BP to set aside $32.2bn to cover oil spill costs

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Media captionChairman Carl-Henric Svanberg: BP still in 'grand shape' despite record losses

BP says it has set aside $32.2bn (£20.8bn) to cover the costs linked to the oil spill in the Gulf of Mexico.

The company said the charge gave it a loss of $17bn for the three months between April and June - a UK record.

BP's chairman said the costs estimate was based on the company's belief that it was not grossly negligent, and added the bill could be higher.

BP also said Bob Dudley, head of the Gulf clean-up operation, will replace Tony Hayward as chief executive

Mr Hayward will leave his post by mutual agreement in October.

He is likely to retain a role within the company. BP plans to nominate him as a non-executive director of its Russian joint venture, TNK-BP.

BP also announced it would increase its asset sales over the next 18 months to $30bn, a total that includes the $7bn-worth earmarked for sale last week.

The $32.2bn cost of the clean-up includes the $20bn already set aside in an escrow account for compensation claims.

"That estimate is also based on our belief that we are not grossly negligent," BP chairman Carl-Henric Svanberg told the BBC's business editor Robert Peston.

"Of course we will not know precisely because it depends on how many claims are coming in and [other] things that could happen."

But he insisted that the company was in good financial shape, with strong cashflow.

"It's of course a huge loss that overshadows everything else, but the underlying performance of the company is actually strong," he told the BBC.

"There is no worry about our financial position and our ability to get through this. It's of course a tragedy and it has large consequences, but we have no doubt that we will be able to rebuild the company," he said.

Stripping out the oil spill costs, BP made a second quarter profit, on a replacement cost basis, of $5bn, compared with $2.9bn for the second quarter of 2009.

'We will change'

Bob Dudley, currently managing director and a US citizen, told ABC's Good Morning America programme, that BP would become a leaner organisation.

"It will be smaller and financially, it will grow. We're going to learn a lot from this incident and this accident... There's no question that we will change as a company."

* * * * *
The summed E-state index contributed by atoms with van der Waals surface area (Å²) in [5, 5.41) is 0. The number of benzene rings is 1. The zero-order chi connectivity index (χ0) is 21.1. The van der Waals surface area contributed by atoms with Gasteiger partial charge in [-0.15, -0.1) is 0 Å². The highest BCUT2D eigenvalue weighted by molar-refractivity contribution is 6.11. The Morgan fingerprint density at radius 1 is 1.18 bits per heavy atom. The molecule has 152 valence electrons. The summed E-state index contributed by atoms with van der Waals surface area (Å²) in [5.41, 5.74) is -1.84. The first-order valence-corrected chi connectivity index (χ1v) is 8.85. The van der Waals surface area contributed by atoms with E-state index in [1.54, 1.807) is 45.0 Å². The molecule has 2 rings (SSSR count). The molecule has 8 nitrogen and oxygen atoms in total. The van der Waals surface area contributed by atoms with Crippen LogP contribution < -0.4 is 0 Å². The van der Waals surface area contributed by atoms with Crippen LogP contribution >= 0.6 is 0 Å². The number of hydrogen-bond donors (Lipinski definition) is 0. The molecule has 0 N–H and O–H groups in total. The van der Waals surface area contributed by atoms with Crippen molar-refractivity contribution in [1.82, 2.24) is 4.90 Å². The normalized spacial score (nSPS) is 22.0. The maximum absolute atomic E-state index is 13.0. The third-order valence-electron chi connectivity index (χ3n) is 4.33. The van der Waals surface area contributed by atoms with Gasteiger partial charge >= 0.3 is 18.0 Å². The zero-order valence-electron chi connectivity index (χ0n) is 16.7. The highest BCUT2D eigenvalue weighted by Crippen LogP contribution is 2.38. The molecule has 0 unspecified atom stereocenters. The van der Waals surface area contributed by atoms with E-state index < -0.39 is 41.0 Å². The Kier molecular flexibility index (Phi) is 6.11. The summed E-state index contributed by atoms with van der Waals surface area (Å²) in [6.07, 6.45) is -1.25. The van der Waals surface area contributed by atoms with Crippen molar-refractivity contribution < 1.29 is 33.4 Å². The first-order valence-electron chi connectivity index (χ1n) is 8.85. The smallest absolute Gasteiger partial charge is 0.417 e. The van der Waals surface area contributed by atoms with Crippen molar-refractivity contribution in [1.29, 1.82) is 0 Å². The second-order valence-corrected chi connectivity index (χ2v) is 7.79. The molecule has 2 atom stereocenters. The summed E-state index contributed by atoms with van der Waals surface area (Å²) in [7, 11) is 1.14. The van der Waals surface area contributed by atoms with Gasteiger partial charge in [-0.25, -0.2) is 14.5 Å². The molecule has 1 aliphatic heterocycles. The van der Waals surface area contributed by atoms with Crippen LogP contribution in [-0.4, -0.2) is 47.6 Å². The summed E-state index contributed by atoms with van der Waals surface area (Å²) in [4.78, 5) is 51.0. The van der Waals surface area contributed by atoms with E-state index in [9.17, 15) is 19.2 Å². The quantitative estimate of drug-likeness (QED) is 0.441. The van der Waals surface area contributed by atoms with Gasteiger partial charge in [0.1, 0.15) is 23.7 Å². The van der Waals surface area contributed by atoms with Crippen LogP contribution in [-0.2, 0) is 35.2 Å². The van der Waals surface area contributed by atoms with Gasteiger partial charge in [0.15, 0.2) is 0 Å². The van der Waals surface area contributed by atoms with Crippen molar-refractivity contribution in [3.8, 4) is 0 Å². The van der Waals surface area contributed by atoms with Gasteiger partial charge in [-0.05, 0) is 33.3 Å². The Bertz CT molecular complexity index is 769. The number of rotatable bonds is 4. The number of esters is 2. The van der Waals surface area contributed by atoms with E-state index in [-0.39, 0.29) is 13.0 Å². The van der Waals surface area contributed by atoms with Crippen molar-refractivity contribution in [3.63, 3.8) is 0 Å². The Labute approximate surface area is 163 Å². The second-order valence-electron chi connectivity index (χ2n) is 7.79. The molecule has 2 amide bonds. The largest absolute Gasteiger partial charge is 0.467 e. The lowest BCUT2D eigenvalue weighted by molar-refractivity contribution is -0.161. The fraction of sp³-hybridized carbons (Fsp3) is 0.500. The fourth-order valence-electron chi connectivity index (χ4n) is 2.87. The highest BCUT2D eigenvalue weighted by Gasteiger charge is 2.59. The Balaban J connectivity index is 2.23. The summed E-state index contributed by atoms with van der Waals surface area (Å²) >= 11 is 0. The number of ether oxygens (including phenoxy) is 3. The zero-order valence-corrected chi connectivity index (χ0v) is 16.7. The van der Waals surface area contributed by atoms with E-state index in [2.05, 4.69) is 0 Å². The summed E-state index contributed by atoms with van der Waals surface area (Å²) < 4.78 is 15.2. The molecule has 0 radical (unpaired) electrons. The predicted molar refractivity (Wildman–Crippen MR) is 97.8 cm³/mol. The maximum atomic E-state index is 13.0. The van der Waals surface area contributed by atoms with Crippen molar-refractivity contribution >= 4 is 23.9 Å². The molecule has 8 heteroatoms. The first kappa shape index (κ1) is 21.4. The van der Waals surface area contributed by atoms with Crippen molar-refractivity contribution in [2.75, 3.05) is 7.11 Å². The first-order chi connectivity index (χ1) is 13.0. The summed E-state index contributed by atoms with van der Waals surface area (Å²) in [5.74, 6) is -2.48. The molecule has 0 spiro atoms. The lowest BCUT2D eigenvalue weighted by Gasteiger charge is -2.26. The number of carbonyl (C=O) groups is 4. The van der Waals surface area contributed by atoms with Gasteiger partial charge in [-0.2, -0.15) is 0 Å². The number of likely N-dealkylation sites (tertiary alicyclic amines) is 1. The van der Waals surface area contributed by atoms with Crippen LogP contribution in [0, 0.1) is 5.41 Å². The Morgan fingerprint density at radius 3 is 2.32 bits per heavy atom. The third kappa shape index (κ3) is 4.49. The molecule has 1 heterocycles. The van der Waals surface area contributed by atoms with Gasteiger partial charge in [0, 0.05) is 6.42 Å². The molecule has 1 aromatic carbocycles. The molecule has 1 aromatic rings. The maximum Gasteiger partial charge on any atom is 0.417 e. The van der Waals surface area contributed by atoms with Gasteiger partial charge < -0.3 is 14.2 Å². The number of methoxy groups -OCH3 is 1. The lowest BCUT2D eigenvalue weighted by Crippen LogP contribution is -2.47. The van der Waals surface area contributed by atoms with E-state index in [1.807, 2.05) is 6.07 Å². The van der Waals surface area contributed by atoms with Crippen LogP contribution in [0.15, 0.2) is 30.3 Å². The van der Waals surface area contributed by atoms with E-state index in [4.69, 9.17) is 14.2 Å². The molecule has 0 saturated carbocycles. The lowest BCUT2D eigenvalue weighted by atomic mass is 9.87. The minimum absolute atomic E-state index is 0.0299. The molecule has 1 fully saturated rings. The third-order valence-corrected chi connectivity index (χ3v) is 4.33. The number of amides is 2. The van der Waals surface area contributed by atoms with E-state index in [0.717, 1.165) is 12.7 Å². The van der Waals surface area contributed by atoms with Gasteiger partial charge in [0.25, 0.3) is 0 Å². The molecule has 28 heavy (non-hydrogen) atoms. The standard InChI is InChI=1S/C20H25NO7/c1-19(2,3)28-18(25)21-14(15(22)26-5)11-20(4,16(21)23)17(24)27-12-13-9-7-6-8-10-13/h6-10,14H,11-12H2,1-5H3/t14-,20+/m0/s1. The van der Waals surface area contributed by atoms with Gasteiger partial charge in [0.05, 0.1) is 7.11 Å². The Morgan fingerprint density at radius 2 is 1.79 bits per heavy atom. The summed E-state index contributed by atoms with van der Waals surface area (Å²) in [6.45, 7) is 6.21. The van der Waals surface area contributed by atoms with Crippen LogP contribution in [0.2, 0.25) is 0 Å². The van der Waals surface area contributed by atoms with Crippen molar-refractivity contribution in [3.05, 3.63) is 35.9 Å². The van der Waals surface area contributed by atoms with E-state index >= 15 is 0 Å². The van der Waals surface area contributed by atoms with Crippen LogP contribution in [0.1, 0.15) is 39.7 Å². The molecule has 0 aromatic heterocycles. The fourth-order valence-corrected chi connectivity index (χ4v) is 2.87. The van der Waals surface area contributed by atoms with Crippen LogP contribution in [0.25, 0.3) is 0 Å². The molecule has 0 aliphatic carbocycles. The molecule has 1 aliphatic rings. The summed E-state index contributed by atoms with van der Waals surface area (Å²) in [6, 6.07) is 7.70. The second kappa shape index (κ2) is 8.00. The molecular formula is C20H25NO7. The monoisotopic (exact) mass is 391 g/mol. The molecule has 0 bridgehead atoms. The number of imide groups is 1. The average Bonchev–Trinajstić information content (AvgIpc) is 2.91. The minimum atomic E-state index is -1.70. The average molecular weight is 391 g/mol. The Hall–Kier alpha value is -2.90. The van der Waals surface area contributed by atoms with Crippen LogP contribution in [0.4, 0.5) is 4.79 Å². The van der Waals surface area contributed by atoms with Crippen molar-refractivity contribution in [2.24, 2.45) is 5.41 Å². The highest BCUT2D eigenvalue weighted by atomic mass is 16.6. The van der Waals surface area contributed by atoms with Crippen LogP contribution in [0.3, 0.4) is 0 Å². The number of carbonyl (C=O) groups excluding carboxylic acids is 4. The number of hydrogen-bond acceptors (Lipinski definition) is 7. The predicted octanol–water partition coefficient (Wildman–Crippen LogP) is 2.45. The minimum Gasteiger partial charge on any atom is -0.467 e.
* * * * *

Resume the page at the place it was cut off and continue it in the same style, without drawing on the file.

The announcements were welcomed by most investors for their clear-cut approach.

Peter Hitchens, of Panmure Gordon stockbrokers, said: "It's basically a kitchen sink job...

"I think it's the board trying to wipe the slate clean."


Tony Hayward said that, now oil had stopped spilling from the Macondo well, it was a good time to leave his post.

"With the leak now capped, we have reached a significant milestone. This provides a firm basis to reshape the company," he said.

On Monday, the BBC revealed that 53-year old Mr Hayward will receive a year's salary plus benefits, together worth more than £1m.

He will also be entitled to draw an annual pension of £600,000 once he reaches the age of 55.

Mr Hayward's pension pot is valued at about £11m and he will keep his rights to shares under a long-term performance scheme which could - depending on BP's stock market recovery - eventually be worth several million pounds.

Carl-Henric Svanberg said Mr Hayward would be missed.

"The BP board is deeply saddened to lose a CEO whose success over some three years in driving the performance of the company was so widely and deservedly admired," he said.

The handling of the explosion on the drilling rig off Louisiana on 20 April, which killed 11 workers and triggered the worst oil spill in the US, raised questions about Mr Hayward's leadership.

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